WHO guidelines recently recognized breastfeeding counselling as a core ‘intervention’ that should be provided as part of the health care services. So what does ‘breastfeeding counselling’ look like as part of mother to mother support in the community?

This webinar is the seventh in the series Human rights, gender budgeting and progressing breastfeeding in 2020. Our purpose in holding the webinar series is to use the Australian National Breastfeeding Strategy (ANBS) as a vehicle for advancing the human rights, reproductive health and breastfeeding rights of women and children. The ANBS includes initiatives addressing individual enablers such as ‘Universal breastfeeding education, support and information services’ such as through priority actions like ‘strengthening programs that provide mother-to mother support and peer counselling’. It also includes wider BFHI implementation and health professional training as priority action areas.

Our series of webinars since April 2020 have introduced the concepts and tools for a gender analysis of budgeting for breastfeeding, noting that breastfeeding is a human right of women and children, and is economically valuable but unpaid and invisible productive work.

We intend these webinars to help build capacity among participants for advocacy and achieving real progress on each of the ANBS Priority action areas, through sharing experience, knowledge and skills.  This includes harnessing the power of gender responsive budgeting approaches focussed on governments’ international treaty commitments to applying  ‘maximum feasible resourcing’ towards realisation of human rights, such as through adequate maternity care and related policies.  So far we have held 6 webinars, and this has generated high registrations (over 400 individuals have registered, from more than 40 countries, and many for most or all of the webinars) and ongoing engagement in the series, including from numerous international organisations, health professionals and researchers. The events were recorded and presentations can be found here.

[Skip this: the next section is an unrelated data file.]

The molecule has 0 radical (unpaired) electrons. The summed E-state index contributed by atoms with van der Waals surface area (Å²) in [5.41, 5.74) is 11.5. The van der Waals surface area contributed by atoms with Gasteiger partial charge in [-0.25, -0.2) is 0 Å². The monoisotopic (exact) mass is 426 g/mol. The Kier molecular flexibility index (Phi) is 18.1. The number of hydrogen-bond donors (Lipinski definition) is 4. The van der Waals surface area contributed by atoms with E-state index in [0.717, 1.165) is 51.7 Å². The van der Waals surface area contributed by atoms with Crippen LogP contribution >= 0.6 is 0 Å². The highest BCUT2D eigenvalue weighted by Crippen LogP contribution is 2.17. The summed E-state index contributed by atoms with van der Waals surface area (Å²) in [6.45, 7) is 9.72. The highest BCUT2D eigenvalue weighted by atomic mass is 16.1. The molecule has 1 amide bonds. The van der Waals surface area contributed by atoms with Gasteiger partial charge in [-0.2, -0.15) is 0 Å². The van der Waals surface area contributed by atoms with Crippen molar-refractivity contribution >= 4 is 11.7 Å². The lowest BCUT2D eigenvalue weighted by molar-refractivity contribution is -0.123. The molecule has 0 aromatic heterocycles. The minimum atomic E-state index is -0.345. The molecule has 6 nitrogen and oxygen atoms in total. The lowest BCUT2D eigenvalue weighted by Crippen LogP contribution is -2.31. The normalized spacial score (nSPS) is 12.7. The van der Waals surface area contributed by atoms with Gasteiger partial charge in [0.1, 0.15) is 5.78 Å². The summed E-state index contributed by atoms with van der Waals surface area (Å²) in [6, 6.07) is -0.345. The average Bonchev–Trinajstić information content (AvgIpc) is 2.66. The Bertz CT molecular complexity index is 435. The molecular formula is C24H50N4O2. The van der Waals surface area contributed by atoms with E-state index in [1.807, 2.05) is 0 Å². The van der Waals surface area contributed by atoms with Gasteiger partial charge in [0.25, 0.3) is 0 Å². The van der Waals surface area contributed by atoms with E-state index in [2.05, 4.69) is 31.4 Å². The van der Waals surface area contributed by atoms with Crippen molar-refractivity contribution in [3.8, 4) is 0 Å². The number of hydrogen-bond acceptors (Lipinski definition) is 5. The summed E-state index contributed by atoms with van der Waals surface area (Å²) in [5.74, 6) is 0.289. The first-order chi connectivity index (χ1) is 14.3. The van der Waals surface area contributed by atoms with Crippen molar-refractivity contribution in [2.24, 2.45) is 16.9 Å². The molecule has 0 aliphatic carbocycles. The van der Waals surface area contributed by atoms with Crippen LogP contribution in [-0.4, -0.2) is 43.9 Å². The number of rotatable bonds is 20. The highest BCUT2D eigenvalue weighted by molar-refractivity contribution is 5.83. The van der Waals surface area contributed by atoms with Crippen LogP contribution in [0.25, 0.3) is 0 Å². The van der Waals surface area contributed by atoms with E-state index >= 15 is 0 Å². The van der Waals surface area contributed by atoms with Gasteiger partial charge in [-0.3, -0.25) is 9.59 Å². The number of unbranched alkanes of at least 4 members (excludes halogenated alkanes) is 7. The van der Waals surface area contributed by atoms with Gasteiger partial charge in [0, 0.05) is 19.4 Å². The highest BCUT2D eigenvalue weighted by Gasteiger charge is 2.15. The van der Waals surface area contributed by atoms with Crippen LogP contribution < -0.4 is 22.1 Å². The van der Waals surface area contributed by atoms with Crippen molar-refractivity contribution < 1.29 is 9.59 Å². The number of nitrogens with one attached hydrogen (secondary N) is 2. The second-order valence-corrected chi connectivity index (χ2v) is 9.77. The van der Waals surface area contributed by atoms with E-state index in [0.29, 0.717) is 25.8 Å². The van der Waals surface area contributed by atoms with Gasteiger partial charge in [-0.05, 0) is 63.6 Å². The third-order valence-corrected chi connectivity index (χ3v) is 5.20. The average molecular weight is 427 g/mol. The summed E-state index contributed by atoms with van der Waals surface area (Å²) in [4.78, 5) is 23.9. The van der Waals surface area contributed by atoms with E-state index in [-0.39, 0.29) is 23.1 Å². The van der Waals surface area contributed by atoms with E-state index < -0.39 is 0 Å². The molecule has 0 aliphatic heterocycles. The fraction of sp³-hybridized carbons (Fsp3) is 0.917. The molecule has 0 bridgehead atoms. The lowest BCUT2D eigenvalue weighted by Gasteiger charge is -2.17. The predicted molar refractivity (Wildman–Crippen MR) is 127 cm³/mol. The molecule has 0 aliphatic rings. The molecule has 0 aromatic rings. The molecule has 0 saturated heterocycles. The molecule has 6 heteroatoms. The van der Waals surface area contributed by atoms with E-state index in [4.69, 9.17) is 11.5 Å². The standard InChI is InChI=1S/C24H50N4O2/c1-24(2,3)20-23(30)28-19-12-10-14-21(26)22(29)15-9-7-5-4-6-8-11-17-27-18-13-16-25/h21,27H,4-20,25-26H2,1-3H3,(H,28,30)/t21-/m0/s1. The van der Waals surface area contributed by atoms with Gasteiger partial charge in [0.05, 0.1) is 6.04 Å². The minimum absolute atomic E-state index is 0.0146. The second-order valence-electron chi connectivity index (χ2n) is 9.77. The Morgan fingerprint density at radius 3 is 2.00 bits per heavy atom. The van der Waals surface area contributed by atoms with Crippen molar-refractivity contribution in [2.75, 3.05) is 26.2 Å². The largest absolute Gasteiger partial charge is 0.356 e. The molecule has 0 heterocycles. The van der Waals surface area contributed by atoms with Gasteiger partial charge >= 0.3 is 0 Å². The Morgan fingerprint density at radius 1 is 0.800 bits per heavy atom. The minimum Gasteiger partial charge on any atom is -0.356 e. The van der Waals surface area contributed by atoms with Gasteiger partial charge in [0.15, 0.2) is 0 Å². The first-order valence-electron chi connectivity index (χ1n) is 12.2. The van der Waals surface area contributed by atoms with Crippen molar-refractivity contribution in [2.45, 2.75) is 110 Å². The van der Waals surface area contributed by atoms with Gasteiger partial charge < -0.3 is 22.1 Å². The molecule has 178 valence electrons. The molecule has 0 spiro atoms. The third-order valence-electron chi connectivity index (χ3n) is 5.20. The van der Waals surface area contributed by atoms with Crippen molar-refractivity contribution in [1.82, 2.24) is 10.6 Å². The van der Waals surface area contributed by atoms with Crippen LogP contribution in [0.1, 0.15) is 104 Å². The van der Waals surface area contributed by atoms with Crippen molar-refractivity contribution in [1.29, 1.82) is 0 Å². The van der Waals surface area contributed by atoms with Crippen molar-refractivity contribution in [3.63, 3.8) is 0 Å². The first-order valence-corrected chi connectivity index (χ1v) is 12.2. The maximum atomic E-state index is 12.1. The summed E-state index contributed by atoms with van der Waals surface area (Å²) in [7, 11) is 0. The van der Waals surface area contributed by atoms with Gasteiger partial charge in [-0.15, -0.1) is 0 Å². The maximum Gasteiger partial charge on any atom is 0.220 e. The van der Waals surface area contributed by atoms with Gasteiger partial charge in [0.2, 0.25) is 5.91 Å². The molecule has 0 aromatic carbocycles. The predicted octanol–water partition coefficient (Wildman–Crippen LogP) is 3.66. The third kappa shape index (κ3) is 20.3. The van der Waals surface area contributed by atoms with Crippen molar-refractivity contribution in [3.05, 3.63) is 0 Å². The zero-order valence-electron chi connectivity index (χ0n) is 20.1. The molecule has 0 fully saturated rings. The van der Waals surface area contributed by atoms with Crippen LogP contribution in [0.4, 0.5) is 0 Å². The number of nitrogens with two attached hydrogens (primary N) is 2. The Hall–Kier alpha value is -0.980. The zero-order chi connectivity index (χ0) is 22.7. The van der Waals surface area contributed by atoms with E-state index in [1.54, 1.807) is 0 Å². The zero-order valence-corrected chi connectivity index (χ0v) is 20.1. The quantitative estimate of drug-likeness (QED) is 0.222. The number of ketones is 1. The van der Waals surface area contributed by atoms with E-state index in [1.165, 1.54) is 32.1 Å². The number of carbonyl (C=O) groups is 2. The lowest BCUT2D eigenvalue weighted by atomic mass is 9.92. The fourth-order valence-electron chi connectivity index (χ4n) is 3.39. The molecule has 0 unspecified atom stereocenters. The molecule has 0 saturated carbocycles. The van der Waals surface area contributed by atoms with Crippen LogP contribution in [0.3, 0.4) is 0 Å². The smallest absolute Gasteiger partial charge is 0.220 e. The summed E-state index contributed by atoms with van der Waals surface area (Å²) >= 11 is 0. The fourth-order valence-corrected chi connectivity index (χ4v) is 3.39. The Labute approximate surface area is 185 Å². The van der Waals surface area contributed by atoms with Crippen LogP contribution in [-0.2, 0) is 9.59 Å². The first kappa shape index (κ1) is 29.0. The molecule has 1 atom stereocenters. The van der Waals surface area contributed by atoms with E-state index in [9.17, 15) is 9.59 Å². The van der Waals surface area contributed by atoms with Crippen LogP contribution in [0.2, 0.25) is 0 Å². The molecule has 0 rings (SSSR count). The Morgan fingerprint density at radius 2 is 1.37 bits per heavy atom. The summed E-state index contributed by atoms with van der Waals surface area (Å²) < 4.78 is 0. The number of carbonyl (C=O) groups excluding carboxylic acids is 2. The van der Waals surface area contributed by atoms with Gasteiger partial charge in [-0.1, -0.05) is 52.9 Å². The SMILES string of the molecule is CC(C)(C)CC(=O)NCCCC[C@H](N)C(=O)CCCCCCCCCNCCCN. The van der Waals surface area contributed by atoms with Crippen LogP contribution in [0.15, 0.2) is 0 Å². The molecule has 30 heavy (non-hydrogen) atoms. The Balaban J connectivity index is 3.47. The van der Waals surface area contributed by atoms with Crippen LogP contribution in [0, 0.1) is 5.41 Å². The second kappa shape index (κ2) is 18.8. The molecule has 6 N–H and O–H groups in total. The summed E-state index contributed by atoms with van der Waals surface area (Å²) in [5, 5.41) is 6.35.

1.      Gender Responsive Budgeting and Progressing Breastfeeding Policy in 2020 and Beyond – Introductory Webinar (6 April) 

2.      Breastfeeding policy in 2020 and beyond – Emergency and pandemic preparedness and response planning in Australia (20 April) 

3.      Progressing Australia’s policies and plans for mothers and babies in disasters and pandemics: experiences from high- and middle-income countries (4 May)

4.      Protecting women’s reproductive rights in policy and resourcing decisions – the need for ‘data and dollars’  (18 May)

5.      Advancing women’s and children’s health rights, gender responsive budgeting and progressing the Australian National Breastfeeding Strategy in maternity care

‘Back to work’ or ‘babysitting the economy’? - Advancing public health and productive work through investments in maternity protection and childcare

If you would like to attend this webinar you will find more information and access the registration form, and zoom link information here 

Please share far and wide with interested colleagues and friends, 

We hope to see you there - 

Naomi Hull

Julie Smith

Alessandro Iellamo